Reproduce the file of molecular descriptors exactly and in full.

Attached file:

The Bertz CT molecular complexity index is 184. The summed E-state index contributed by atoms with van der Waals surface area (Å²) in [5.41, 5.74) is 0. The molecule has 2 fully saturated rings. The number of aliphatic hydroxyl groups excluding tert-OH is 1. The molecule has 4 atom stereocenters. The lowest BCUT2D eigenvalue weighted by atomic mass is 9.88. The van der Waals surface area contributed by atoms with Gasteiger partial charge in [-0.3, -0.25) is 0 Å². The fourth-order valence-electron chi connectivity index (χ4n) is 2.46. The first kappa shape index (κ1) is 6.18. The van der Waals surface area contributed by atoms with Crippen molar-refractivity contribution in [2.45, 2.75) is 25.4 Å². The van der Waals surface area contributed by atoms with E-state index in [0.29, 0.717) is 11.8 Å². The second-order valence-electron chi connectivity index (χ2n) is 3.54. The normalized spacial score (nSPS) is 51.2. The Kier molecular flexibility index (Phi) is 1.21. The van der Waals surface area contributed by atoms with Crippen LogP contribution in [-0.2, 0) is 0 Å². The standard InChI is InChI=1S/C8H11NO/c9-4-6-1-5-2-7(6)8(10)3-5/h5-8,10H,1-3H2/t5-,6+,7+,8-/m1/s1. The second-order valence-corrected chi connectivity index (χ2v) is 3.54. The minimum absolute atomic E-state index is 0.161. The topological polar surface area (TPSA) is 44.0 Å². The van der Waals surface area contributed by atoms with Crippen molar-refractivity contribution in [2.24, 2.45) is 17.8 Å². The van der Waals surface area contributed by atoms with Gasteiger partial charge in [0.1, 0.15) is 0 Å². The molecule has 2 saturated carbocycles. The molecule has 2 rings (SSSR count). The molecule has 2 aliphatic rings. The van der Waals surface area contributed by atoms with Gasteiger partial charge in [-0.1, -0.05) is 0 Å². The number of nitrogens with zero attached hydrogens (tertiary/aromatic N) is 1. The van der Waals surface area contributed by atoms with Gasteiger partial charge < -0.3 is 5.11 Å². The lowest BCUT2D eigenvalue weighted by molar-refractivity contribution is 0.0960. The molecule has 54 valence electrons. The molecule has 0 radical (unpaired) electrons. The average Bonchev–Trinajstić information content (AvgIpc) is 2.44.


The Bertz CT molecular complexity index is 184. The summed E-state index contributed by atoms with van der Waals surface area (Å²) in [5.41, 5.74) is 0. The molecule has 2 fully saturated rings. The number of aliphatic hydroxyl groups excluding tert-OH is 1. The molecule has 4 atom stereocenters. The lowest BCUT2D eigenvalue weighted by atomic mass is 9.88. The van der Waals surface area contributed by atoms with Gasteiger partial charge in [-0.3, -0.25) is 0 Å². The fourth-order valence-electron chi connectivity index (χ4n) is 2.46. The first kappa shape index (κ1) is 6.18. The van der Waals surface area contributed by atoms with Crippen molar-refractivity contribution in [2.45, 2.75) is 25.4 Å². The van der Waals surface area contributed by atoms with E-state index in [0.29, 0.717) is 11.8 Å². The second-order valence-electron chi connectivity index (χ2n) is 3.54. The normalized spacial score (nSPS) is 51.2. The Kier molecular flexibility index (Phi) is 1.21. The van der Waals surface area contributed by atoms with Crippen LogP contribution in [-0.2, 0) is 0 Å². The standard InChI is InChI=1S/C8H11NO/c9-4-6-1-5-2-7(6)8(10)3-5/h5-8,10H,1-3H2/t5-,6+,7+,8-/m1/s1. The second-order valence-corrected chi connectivity index (χ2v) is 3.54. The minimum absolute atomic E-state index is 0.161. The topological polar surface area (TPSA) is 44.0 Å². The van der Waals surface area contributed by atoms with Crippen molar-refractivity contribution in [2.24, 2.45) is 17.8 Å². The van der Waals surface area contributed by atoms with Gasteiger partial charge in [0.1, 0.15) is 0 Å². The molecule has 2 saturated carbocycles. The molecule has 2 rings (SSSR count). The molecule has 2 aliphatic rings. The van der Waals surface area contributed by atoms with Gasteiger partial charge in [-0.1, -0.05) is 0 Å². The number of nitrogens with zero attached hydrogens (tertiary/aromatic N) is 1. The van der Waals surface area contributed by atoms with Gasteiger partial charge < -0.3 is 5.11 Å². The lowest BCUT2D eigenvalue weighted by molar-refractivity contribution is 0.0960. The molecule has 54 valence electrons. The molecule has 0 radical (unpaired) electrons. The average Bonchev–Trinajstić information content (AvgIpc) is 2.44.